|Citing Patent||Filing date||Publication date||Applicant||Title|
|US5041457 *||Jun 18, 1990||Aug 20, 1991||Rohm And Haas Company||Synergistic microbicidal combinations containing 2-n-octyl-3-isothiazolone and certain commercial biocides|
|US5131939 *||Mar 25, 1991||Jul 21, 1992||Rohm And Haas Company||Synergistic microbicidal combinations containing 2-n-octyl-3-isothiazolone and certain commercial biocides|
|US5728669 *||Apr 25, 1997||Mar 17, 1998||Reckitt & Colman Inc.||Shelf stable hydrogen peroxide containing carpet cleaning and treatment compositions|
|US6010539 *||Oct 6, 1997||Jan 4, 2000||E. I. Du Pont De Nemours And Company||Cleaning formulations for textile fabrics|
|US6013139 *||Apr 19, 1999||Jan 11, 2000||Tarkinson; Edward G.||Method of cleaning carpets|
|US6326344||Jan 27, 2000||Dec 4, 2001||Ecolab Inc.||Carpet spot removal composition|
|US6403547 *||Oct 1, 1999||Jun 11, 2002||The Procter & Gamble Company||Process of cleaning carpets with a composition comprising peroxygen bleach|
|EP0997525A1 *||Mar 11, 1999||May 3, 2000||THE PROCTER & GAMBLE COMPANY||Process of cleaning carpets with a composition comprising a poly (vinyl methyl ether/maleic acid) copolymer|
|EP0997526A1 *||Oct 30, 1998||May 3, 2000||THE PROCTER & GAMBLE COMPANY||Process of cleaning carpets with a composition comprising peroxygen bleach|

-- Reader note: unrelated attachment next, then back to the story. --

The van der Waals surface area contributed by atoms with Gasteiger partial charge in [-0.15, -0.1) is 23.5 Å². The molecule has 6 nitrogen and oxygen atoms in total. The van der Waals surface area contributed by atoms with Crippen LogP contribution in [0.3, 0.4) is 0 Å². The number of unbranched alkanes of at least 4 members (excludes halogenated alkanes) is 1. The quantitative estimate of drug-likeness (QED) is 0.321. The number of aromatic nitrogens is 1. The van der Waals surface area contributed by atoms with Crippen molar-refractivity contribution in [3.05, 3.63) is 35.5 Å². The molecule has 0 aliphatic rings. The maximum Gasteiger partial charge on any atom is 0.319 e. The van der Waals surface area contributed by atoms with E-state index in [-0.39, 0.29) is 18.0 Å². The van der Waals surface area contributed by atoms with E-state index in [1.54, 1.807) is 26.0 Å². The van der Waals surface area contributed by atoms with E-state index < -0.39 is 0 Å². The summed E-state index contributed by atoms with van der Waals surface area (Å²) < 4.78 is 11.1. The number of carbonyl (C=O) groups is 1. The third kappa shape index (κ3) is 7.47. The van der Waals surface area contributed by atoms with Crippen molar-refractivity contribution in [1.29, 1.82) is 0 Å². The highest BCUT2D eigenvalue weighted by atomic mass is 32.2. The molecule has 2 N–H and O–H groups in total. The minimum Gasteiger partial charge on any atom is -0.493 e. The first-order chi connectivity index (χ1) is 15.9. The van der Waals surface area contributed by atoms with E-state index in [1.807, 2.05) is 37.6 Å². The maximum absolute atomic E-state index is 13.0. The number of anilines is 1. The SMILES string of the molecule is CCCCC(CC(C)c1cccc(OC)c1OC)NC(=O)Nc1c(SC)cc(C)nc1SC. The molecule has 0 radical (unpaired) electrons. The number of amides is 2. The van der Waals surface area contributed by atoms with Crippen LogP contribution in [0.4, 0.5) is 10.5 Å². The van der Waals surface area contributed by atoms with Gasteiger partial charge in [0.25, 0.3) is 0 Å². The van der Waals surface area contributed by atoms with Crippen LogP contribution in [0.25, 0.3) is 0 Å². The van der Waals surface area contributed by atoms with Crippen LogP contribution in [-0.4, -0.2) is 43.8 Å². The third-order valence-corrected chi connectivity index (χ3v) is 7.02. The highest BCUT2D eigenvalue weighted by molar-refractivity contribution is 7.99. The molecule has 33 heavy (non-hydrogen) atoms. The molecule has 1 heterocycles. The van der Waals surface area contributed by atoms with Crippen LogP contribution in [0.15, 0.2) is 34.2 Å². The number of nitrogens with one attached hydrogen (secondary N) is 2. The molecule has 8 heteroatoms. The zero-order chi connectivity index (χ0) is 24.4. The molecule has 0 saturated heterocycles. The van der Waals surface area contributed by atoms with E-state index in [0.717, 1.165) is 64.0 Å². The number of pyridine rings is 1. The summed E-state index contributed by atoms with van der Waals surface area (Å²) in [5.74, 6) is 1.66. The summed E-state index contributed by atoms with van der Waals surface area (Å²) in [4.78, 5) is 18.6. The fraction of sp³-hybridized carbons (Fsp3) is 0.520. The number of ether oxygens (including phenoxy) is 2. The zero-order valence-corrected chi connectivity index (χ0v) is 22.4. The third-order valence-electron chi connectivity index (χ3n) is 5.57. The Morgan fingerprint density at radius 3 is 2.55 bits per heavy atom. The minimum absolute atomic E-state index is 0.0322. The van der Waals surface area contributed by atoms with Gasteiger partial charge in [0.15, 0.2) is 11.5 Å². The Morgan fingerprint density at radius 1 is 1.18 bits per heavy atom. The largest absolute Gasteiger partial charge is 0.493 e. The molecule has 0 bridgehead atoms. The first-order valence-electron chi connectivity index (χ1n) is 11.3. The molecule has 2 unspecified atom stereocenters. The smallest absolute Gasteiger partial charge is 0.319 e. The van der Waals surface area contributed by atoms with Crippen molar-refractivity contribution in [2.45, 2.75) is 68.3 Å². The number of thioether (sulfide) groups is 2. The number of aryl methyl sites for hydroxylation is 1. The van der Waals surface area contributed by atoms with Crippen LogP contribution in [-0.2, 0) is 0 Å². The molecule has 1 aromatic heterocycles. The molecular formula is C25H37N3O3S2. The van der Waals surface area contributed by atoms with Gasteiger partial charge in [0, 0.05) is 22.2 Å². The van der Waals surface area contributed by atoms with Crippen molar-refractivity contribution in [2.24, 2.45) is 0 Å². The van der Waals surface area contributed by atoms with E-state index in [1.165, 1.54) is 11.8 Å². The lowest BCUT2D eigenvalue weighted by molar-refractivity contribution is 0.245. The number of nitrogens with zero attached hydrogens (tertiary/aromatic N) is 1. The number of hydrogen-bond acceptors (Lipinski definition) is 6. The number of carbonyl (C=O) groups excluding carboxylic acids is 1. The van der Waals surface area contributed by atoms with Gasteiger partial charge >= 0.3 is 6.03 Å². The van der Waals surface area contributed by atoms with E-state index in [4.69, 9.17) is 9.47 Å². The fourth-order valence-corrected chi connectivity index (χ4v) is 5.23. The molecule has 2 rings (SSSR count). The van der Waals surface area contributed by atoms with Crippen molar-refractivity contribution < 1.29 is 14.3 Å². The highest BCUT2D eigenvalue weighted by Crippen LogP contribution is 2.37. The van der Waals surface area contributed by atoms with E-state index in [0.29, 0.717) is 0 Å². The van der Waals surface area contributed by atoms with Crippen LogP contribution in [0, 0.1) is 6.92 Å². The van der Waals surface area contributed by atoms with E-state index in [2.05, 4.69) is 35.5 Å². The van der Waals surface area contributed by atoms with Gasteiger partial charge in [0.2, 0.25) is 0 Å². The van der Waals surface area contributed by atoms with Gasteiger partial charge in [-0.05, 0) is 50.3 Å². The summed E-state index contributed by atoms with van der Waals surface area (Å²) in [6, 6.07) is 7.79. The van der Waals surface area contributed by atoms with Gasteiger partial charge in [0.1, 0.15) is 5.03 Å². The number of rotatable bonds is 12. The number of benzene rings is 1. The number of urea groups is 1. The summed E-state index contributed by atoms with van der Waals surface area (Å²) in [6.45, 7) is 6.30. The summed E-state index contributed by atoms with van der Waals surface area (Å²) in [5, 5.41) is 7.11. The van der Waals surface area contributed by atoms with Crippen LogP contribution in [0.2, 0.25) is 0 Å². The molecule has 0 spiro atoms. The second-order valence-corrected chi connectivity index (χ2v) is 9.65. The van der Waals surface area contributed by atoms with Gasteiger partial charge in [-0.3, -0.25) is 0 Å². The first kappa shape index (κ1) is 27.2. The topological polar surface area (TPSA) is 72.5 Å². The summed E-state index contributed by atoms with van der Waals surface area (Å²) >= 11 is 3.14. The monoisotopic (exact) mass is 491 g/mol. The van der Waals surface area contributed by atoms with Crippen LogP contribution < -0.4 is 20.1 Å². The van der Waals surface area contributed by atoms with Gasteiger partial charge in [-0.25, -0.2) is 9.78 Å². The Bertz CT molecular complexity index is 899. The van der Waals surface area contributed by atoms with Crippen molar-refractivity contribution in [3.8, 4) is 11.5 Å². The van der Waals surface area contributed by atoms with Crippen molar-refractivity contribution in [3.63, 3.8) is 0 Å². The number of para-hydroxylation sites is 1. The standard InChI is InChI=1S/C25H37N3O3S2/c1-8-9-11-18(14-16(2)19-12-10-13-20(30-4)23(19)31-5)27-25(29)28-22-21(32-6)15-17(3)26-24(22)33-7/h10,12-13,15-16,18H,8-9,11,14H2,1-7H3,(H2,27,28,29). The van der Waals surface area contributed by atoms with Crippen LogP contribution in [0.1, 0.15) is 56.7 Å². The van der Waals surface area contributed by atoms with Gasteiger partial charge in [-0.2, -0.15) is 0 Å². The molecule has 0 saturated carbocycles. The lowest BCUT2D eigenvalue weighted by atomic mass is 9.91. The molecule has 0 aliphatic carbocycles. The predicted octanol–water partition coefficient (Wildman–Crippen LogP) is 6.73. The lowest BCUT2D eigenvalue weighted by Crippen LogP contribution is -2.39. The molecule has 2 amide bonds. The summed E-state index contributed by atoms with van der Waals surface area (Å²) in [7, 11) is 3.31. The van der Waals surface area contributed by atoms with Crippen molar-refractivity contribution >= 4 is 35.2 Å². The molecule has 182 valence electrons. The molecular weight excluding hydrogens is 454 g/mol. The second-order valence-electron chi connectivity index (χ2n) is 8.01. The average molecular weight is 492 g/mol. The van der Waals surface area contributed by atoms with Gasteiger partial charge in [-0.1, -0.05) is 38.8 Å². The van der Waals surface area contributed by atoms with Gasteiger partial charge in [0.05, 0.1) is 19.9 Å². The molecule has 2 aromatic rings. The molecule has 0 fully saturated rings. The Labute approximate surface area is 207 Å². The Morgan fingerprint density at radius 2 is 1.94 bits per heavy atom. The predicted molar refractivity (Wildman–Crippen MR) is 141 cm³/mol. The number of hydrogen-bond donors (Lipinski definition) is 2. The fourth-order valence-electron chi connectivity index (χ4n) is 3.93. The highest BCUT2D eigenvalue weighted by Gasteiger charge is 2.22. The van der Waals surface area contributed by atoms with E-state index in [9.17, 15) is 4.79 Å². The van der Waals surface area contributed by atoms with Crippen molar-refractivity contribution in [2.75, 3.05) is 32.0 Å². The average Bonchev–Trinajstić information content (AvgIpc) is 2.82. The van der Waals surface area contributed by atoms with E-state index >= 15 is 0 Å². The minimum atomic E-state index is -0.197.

|EP1156151A1 *||Apr 21, 2001||Nov 21, 2001||Vorwerk & Co. Interholding GmbH||Product for the anti-soiling finishing of textile surfaces|
|EP1229107A1 *||Feb 5, 2001||Aug 7, 2002||THE PROCTER & GAMBLE COMPANY||Process of cleaning carpets with a composition comprising a fluorinated compound|
|WO2000026330A1 *||Oct 1, 1999||May 11, 2000||Italo Corzani||Process of cleaning carpets with a composition comprising a poly (vinyl methyl ether/maleic acid) copolymer|
|WO2000026333A1 *||Oct 1, 1999||May 11, 2000||Grippaudo Gabriella||Process of cleaning carpets with a composition comprising peroxygen bleach|
|U.S. Classification||524/316, 8/137|
|International Classification||C11D3/00, D06M13/213, D06M11/50, A47L13/10, D06M15/263|
|Cooperative Classification||D06M15/263, C11D3/0094, A47L13/10, C11D3/0031, C11D3/0036, D06M13/213, D06M11/50|
|European Classification||D06M13/213, A47L13/10, C11D3/00B7, D06M11/50, D06M15/263, C11D3/00B6, C11D3/00B19|